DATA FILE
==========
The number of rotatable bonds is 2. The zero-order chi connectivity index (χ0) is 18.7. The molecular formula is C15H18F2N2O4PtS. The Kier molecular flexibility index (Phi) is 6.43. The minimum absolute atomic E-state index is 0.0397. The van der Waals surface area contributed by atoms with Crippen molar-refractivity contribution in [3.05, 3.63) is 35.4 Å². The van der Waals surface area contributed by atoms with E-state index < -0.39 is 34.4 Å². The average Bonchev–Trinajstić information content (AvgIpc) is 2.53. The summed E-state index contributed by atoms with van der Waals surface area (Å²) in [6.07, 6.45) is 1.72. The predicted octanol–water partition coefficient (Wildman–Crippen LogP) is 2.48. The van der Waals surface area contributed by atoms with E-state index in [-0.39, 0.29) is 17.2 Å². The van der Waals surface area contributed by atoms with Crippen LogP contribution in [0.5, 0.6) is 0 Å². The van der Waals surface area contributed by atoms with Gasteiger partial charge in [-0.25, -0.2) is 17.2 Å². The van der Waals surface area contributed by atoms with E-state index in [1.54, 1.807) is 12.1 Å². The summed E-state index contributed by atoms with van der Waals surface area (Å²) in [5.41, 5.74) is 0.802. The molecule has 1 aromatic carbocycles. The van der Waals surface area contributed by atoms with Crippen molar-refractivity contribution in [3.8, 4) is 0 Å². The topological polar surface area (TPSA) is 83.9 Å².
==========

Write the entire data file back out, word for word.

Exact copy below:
The number of rotatable bonds is 2. The zero-order chi connectivity index (χ0) is 18.7. The molecular formula is C15H18F2N2O4PtS. The Kier molecular flexibility index (Phi) is 6.43. The minimum absolute atomic E-state index is 0.0397. The van der Waals surface area contributed by atoms with Crippen molar-refractivity contribution in [3.05, 3.63) is 35.4 Å². The van der Waals surface area contributed by atoms with E-state index < -0.39 is 34.4 Å². The average Bonchev–Trinajstić information content (AvgIpc) is 2.53. The summed E-state index contributed by atoms with van der Waals surface area (Å²) in [6.07, 6.45) is 1.72. The predicted octanol–water partition coefficient (Wildman–Crippen LogP) is 2.48. The van der Waals surface area contributed by atoms with E-state index in [-0.39, 0.29) is 17.2 Å². The van der Waals surface area contributed by atoms with Crippen LogP contribution in [0.5, 0.6) is 0 Å². The van der Waals surface area contributed by atoms with Gasteiger partial charge in [-0.25, -0.2) is 17.2 Å². The van der Waals surface area contributed by atoms with E-state index in [1.54, 1.807) is 12.1 Å². The summed E-state index contributed by atoms with van der Waals surface area (Å²) in [5.41, 5.74) is 0.802. The molecule has 1 aromatic carbocycles. The van der Waals surface area contributed by atoms with Crippen molar-refractivity contribution in [3.8, 4) is 0 Å². The topological polar surface area (TPSA) is 83.9 Å².